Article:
Gov. Eliot Spitzer’s reliance on an expansion of gambling to balance the state budget drew criticism Tuesday from Assembly Speaker Sheldon Silver, D-Manhattan, who is usually an ally of the Democratic governor.
“I am always concerned by the social ills that an expansion of gambling brings,” the speaker said at a news conference. “We are concerned by talk of ‘monetizing’ the Lottery and the proposal to expand video lottery terminals to Belmont race track. Working men and women have a hard enough time making ends meet. Their government should not be tempting them to play with their limited resources.”
For answers to frequently asked questions about Gov. Eliot Spitzer’s state budget proposal, click here. To view a detailed briefing book on the plan, click here (Adobe Reader required to view file). To view other budget documents, click here.
Spitzer has proposed privatizing most functions of the Schenectady-based state Lottery to create a multibillion-dollar education endowment. The only way the plan could work is if Lottery revenue were significantly expanded.
Spitzer’s proposed budget Tuesday also called for installing VLTs at Belmont Park in Nassau County, which is one of three tracks run by the New York Racing Association, the others being Aqueduct in Queens and Saratoga Race Course in Saratoga Springs. Senate Majority Leader Joseph Bruno, R-Brunswick, also has called for VLTs at Belmont but wants to use some of the revenue for investing in the racing and breeding industries and for economic development around Belmont.
Spitzer, however, said the $250 million raised — in what he acknowledged would be a “one-shot” of revenue — would go to help plug the projected $4.4 billion budget gap.
It is unclear how Spitzer’s initiative will influence negotiations on renewal of NYRA’s state franchise to run thoroughbred horse racing, which expired at the end of last year and is being continued on a stopgap temporary basis. VLTs have been approved for Aqueduct but are not yet installed there, and Silver said their installation at nearby Belmont would cut into the take at Aqueduct.
On other issues, local reaction to Spitzer’s budget proposal broke down along largely partisan lines. Schenectady Mayor Brian Stratton, a Democrat, was happy that the governor was able to make good on promised increases in Aid to Municipalities, which for Schenectady would increase by 9 percent to $11.7 million in 2008-09. AIM would go up 7 percent for Amsterdam and 9.5 percent for Watervliet. For the Capital Region as a whole, according to the governor’s office, AIM would go up 8 percent.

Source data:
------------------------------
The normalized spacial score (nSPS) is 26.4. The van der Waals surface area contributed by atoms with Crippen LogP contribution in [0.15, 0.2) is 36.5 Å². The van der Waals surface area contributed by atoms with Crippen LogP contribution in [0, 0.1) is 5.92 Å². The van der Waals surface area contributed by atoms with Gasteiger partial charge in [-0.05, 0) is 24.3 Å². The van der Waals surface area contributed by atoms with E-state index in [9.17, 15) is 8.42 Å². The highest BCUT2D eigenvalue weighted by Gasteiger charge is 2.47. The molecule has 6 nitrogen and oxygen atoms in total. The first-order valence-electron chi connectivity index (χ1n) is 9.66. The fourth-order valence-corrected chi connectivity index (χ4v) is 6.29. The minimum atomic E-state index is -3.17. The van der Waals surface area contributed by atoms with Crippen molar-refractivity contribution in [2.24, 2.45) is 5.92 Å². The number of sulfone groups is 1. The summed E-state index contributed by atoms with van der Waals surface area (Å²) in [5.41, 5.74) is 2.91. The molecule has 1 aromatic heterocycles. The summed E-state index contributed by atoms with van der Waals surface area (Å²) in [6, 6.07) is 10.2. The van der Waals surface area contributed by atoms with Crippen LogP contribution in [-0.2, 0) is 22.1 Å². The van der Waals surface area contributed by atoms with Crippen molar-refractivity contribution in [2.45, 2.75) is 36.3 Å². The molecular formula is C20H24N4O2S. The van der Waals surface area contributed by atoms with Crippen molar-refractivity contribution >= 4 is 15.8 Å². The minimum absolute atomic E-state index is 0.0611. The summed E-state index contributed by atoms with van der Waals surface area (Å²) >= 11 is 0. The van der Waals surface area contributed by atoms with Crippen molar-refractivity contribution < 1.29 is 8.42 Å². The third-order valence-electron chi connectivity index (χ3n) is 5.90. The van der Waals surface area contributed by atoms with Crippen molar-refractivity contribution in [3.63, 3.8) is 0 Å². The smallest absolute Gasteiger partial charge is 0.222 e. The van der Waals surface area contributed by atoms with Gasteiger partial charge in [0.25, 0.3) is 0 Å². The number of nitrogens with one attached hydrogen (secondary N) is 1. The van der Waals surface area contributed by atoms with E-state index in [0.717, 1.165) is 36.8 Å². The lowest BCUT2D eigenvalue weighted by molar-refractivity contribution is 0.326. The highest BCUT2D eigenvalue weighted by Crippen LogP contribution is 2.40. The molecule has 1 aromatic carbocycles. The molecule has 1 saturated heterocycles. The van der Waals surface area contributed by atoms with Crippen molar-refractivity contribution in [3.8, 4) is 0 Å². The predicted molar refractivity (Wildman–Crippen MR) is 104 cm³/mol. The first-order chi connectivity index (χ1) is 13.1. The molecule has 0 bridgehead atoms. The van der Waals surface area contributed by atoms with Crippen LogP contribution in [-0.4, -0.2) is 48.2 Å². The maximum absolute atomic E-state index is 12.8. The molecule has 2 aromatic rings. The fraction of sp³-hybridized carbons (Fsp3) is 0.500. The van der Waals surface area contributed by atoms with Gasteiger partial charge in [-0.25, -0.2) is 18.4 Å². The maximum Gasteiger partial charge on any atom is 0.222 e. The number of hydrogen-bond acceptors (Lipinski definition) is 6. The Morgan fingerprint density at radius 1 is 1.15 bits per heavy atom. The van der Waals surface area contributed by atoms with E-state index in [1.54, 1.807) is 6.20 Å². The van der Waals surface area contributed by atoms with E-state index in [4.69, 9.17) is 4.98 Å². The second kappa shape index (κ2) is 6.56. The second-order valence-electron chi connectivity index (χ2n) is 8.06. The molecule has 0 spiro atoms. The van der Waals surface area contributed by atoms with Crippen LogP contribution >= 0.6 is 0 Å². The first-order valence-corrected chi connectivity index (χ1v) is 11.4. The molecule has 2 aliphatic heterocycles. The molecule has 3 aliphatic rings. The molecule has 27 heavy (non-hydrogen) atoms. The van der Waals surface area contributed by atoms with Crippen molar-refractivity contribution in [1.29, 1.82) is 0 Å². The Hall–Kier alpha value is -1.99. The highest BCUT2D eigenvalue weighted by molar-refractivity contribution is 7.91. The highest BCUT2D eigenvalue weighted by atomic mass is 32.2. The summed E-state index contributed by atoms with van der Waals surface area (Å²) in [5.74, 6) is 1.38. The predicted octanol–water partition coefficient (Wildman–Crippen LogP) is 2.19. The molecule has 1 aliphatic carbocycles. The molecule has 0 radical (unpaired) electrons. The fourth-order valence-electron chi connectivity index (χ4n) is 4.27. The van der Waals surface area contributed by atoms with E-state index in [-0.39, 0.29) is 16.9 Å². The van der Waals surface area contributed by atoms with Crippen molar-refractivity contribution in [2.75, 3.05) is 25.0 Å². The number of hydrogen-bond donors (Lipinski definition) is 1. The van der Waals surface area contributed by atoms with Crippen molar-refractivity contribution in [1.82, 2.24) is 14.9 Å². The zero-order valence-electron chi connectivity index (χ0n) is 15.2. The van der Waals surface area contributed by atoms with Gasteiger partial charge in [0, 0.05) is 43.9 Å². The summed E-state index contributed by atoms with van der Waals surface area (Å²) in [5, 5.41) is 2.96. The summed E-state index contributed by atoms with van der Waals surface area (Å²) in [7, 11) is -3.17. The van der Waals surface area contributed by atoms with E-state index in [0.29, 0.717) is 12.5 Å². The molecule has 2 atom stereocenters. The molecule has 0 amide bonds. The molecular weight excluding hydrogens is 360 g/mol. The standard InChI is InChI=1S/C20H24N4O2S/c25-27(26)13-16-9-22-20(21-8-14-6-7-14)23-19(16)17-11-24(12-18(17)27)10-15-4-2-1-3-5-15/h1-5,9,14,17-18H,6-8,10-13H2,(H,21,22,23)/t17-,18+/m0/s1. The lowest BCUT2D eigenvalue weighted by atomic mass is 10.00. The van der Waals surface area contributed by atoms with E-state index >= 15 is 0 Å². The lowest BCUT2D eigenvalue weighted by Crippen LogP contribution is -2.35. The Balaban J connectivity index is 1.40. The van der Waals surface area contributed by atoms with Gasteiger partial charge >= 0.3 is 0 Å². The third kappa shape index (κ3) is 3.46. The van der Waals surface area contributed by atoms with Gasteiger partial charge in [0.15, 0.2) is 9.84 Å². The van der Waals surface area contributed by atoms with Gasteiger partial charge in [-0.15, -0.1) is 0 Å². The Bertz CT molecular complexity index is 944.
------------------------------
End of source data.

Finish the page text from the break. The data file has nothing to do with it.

Stratton also was happy about the proposed $1 billion upstate development fund, saying: “We intend to compete vigorously for that money.”
Assembly Minority Leader James Tedisco, R-Schenectady, criticized what he said were increases in taxation and fees. “Most concerning,” he said in a statement, “the governor’s budget fails to fully honor a promise made last year to deliver real property tax relief in the form of direct rebates to overtaxed middle-class homeowners.”
That was a reference to Spitzer’s proposal to delay for one year the planned increase in the basic STAR rebate.
Cost-cutting measures in the budget include the previously announced plans to close Camp McGregor, the minimum-security adjunct to a Saratoga County medium-security prison, which will remain open. Also to close is the now-vacant Gloversville Group Home youth facility.
The governor’s new capital spending proposals in the Capital Region include $3.55 million for improvements at John Boyd Thacher State Park in Albany County, most of which would be spent on rehabilitation of a former pool area.
Saratoga Spa State Park would get $3.8 million, including $2.5 million to rehabilitate the exterior and ramps at Saratoga Performing Arts Center. The SPAC work was supposed to be done last year but a tentative deal on statewide capital spending was one of several that fell apart last summer as state leaders feuded.
Spitzer’s budget also includes $2.35 million for Peebles Island Park, most of it to demolish the Bleachery building. Moreau Lake State Park would get $1.9 million, much of it for replacement of bathrooms.
Schoharie Crossing in Montgomery County would get $800,000 to help stabilize an old Erie Canal aqueduct. Johnson Hall in Johnstown would get $170,000. Thompson’s Lake State Park in Albany County would get $250,000 and Schuyler Mansion in Albany $75,000.
Although Spitzer is proposing to save $980 million in health care costs, many providers were initially supportive. The Civil Service Employees Association said it “has some serious concerns about health care funding and will be focusing immediate attention on that area.”
Spitzer said county governments would gain from state policies. His office said: “Projected savings for Saratoga County for the Medicaid cap and state takeover of Family Health Plus will total $6 million in 2008-09.”
E.J. McMahon, director of the fiscally conservative Empire Center for New York State Policy, said spending was too high and that Spitzer has been using up the $3 billion surplus left to him by the prior administration of Republican Gov. George Pataki.
Bruno also said spending was too high but declined to say where it should be cut. Silver also declined to say how he would balance the budget. He and Bruno, in their separate news conferences, said they would study it. Silver suggested that neither he nor Bruno would propose lower spending than Spitzer.
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Categories: Schenectady County